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The Daily Wildcat

The Daily Wildcat


Q&A;: Craig Lefferts

Editor’s note: The 1980 Arizona baseball NCAA Championship team will be honored during Saturday’s UA Red/Blue intrasquad scrimmage. The Arizona Daily Wildcat caught up with the 1980 championship game’s winning pitcher, Craig Lefferts, the father of Arizona Icecats forward Brady Lefferts. Craig Lefferts discussed the reason for his team’s success in 1980, his excitement to see the players and coaches again and his son’s success as a hockey player at the UA.


Daily Wildcat: With the 30-year anniversary of the 1980 championship team this weekend, what are you looking forward to most?

Well, mostly seeing the coaches and the players from that team. That’s the coolest thing — 30 years ago we won the national championship, so getting together with everybody is going to be a blast. I’m also looking forward to meeting the new coach (Andy Lopez). I haven’t met him yet.

Have you kept in touch with a lot of the guys from the team?

Yeah, you know, every once in a while we run into each other, so, not a whole bunch, but a couple of guys here and there.  We did this, oh, about 10 years ago. A lot of people came back, so we’ve done it before, but obviously, we’re 10 years older and grayer, but it’s really going to be neat to see all of the guys, see what everybody’s up to and how their lives have progressed with their families and whatnot.

I know it’s been a while, but what were your emotions like when that final out was recorded?

Well, it’s just, you know, chaos. It was incredible to go through the whole process. We had gone the year before and lost, so we had already had a taste of what it was like to play in a world series and just to win it was just really, really cool. It was just like any championship team, when you put everything into something and come out on top, it’s a great feeling.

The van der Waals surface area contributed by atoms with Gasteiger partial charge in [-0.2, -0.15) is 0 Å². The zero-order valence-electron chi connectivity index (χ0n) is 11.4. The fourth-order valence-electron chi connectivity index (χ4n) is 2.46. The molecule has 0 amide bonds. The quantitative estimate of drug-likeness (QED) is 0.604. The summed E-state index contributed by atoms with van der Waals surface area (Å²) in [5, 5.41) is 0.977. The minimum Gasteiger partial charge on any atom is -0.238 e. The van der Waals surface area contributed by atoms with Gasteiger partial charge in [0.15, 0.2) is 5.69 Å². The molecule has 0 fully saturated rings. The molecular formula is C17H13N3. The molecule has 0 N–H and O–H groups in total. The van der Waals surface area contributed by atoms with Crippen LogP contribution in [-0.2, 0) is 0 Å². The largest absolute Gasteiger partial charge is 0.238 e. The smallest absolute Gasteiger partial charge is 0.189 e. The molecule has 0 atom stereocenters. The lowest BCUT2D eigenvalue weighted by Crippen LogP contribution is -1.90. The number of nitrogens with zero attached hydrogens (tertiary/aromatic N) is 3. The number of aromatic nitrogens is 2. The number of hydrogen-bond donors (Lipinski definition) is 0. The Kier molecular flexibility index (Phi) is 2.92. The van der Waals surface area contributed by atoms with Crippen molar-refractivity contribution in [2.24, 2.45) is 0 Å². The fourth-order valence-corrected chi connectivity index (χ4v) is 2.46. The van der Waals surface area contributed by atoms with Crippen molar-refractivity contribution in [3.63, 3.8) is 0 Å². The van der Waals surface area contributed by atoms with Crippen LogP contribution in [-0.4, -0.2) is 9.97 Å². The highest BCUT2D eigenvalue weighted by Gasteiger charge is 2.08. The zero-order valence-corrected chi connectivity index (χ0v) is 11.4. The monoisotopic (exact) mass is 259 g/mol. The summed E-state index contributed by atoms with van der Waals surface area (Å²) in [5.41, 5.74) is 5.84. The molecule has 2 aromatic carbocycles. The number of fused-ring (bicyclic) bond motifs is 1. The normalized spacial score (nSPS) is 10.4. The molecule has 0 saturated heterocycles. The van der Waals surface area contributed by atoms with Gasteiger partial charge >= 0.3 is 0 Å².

What was so special about that team in your eyes?

We had played together for a couple of years and we really were very good in ‘79 and went to the series and didn’t win it. Then, coming back the next year, we felt like we were the team to beat. But we really struggled that year, and, in the middle of the year, we were over in California playing a tournament, and Mike Taylor shaved his head, and we all kind of pulled together. From that point on, we really played as a team. We weren’t playing very well the first half, then in the second half, we kind of gelled. It’s just a super year.

Where does the 1980 National Championship rank on your list of accomplishments and memories?

Well, it’s the biggest championship there is in college, so it was the ultimate win. For me, I was very fortunate to go on and play for 12 years in the major leagues after that, but I still cherish the ring from 1980 and the championship. I was fortunate to go to two Major League Baseball World Series, but we lost both. So this one’s that much more special.

Do you want to continue to coach at the pro level, or have you put any thought into coming back to Arizona?

No, I haven’t thought about that. But I really enjoy coaching. It was something that was really instilled upon our whole group because we had such great coaches with Jerry Kindall, and one thing that was really cool was that there were like 15 players from our team that went on to play pro ball, and there’s a good number of them that are still coaching. There’s like 10 guys that are still coaching today. I think that comes from the leadership we got from Jerry Kindall, you know, to instill upon us to not only play, but, when we’re done playing, to continue to coach and help others.

Is it weird to have Brady (Lefferts) playing hockey at Arizona and not baseball?

It’s awesome that he decided to go to U of A, and I’m real proud of him. He’s done really well there so hopefully they can finish strong and get back to .500 this year and maybe in the next two years get back to the tournament.


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